Trekking in the Andes

Trekking in the Andes

Obviously coming to Peru I was keen to go trekking in the Andes, and the only hike I knew about was the Inca Trail. Lots of other people are obviously in the same position, as it’s by far and away the most popular trek, so now restricted to 500 people per day, with permits selling out months in advance. So based on not a lot of internet searching I selected the Lares Trail as an alternative. It’s a three day hike, and on the fourth day you visit Machu Picchu, which sounded perfect.

It was an early start on day one, with a 6.00am pick up from the hotel in Cusco, and a two hour drive to Ollamtaytambo, which was a pretty little town in the Sacred Valley.  The next stop was at Calca, a small town with a thriving local market, to stock up on some recommended essentials. It was suggested that we each buy a bag of coca leaves each to chew on as we walked, both for energy and to adjust to the altitude, as well as some bread rolls and fruit to give to local children we would meet on the way. Then after about another hour of driving we finally we arrived at the start of our trek in the Lares Valley, eager to get underway.

The first day’s walking was fairly easy. We stopped for lunch and I was amazed to find that the simple clearing had been transformed into a fully set up campsite.  The crew and horses travelling with us had gone ahead, and the loads carried by the horses included gas bottles, tables and chairs and a large tent which doubled as both a kitchen and dining room, not to mention a special bathroom tent which had been set up.   Our chef was also a small miracle worker, as lunch was a two-course meal with cream of asparagus soup, rice with vegetables and a delicious trout with pesto sauce.

After another couple of hours’ easy walking uphill we finally arrived at camp. Our tents had already been set up for us and to my amusement we were soon joined by around a dozen local ladies selling bottles of beer, water, Gatorade, woollen hats and gloves and other little tourist trinkets. Lined up along the stone fence their colourful local clothes made a lovely contrast.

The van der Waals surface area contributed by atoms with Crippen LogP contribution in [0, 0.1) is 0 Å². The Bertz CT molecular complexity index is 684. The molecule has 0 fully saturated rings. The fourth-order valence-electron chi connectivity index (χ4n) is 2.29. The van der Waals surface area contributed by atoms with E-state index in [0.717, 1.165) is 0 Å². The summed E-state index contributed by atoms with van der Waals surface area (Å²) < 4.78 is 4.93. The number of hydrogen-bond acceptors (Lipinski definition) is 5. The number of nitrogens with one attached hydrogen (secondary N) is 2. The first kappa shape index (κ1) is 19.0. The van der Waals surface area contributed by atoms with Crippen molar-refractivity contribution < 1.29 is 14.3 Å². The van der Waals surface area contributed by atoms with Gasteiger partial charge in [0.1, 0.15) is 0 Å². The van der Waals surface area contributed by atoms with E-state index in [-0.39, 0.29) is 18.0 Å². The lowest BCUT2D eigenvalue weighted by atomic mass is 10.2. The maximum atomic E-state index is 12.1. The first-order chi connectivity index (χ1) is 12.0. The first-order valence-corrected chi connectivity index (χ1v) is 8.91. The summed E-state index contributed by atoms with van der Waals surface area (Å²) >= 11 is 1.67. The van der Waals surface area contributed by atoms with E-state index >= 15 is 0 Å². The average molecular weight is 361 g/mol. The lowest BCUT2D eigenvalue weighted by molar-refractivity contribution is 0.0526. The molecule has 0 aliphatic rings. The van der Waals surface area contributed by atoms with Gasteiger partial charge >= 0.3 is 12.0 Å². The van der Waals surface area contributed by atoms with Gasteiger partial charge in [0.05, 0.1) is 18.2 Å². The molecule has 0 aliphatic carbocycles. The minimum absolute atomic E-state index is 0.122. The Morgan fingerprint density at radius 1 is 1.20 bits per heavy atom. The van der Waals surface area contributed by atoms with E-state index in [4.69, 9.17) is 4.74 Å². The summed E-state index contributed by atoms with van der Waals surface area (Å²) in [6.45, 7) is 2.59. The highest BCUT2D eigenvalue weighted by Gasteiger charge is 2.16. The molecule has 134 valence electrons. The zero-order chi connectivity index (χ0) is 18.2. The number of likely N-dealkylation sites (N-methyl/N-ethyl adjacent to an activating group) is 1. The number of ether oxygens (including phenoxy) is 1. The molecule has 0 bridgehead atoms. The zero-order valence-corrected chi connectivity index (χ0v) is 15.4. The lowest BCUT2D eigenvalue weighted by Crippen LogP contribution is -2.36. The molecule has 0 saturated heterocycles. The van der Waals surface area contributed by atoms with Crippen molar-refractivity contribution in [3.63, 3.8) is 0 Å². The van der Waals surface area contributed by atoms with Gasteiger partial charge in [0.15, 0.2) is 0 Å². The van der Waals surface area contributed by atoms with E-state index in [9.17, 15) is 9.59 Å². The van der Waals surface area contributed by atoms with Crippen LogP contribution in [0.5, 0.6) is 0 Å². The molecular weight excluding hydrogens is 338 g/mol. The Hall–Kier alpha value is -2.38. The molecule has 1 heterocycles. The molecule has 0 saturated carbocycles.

Then it was time to meet our crew: Julio, the chef who was like a magician, conjuring up delicious two-course meals using only a couple of gas rings; Timoteo the ‘waiter’ who also seemed to be in charge of setting up and running the camp site; and our horsemen – Eugenio, Lorenzo and Axel, all from local villages, who run the team of horses that carried our packs and all the gear. Each introduced themselves in Quechua and our guide Jason translated for us. Then Jason explained what was coming up the next day – an early wakeup call with coca tea and a big day of walking. It was a very early night for us.

The next day was much tougher. We had a very early start at around 5.00 am and then headed up….up…..and up! We climbed from 3800 metres to 4800 metres over rough stony pathways, as the clouds rolled in.  It became very cold. At one point it started to rain, then this became hail, and before too long it was snowing.  It was a very hard day, and I was puffing and breathing hard due to the altitude, chewing on the coca leaves hoping for some energy!

The walk was very challenging, but the reward for all this was the stunning scenery over the valleys, beautiful lakes, lush green mountains and snow-capped peaks. We also passed a number of local children, all very quiet and shy and whispering their names in Quechuan to Jason who would translate for us.

It was exhilarating to reach the high pass, although there was a very cold wind so we didn’t spend long at the top to celebrate despite the stunning scenic views, it was onwards and downwards from then on.

While it was good to be heading downhill, it was slow going as the path was very slippery with loose rocks and gravel or at times very muddy and wet. However after about six hours of walking we reached the lunch spot, which had unbelievable views over the valley.

After lunch, it was literally downhill for the rest of the trek. That afternoon we had an easy walk of about 2 hours, before setting up camp in one of the most scenic, yet coldest places I have ever stayed in. Some of our group had been advised that they should have two sleeping bags, and at midnight when I was woken because of the cold and I had no more layers to put on, and was lying on the hard ground shivering, I am not sure I have ever been so envious of anyone else in my life. Oh for the luxury of two sleeping bags!

However apart from the cold for a few short hours, this trek was absolutely spectacular. It felt like we had the Andes to ourselves, as apart from the local children and villagers we only saw two other trekking groups.  I couldn’t have wished for a better experience on the undiscovered Lares trail.

 

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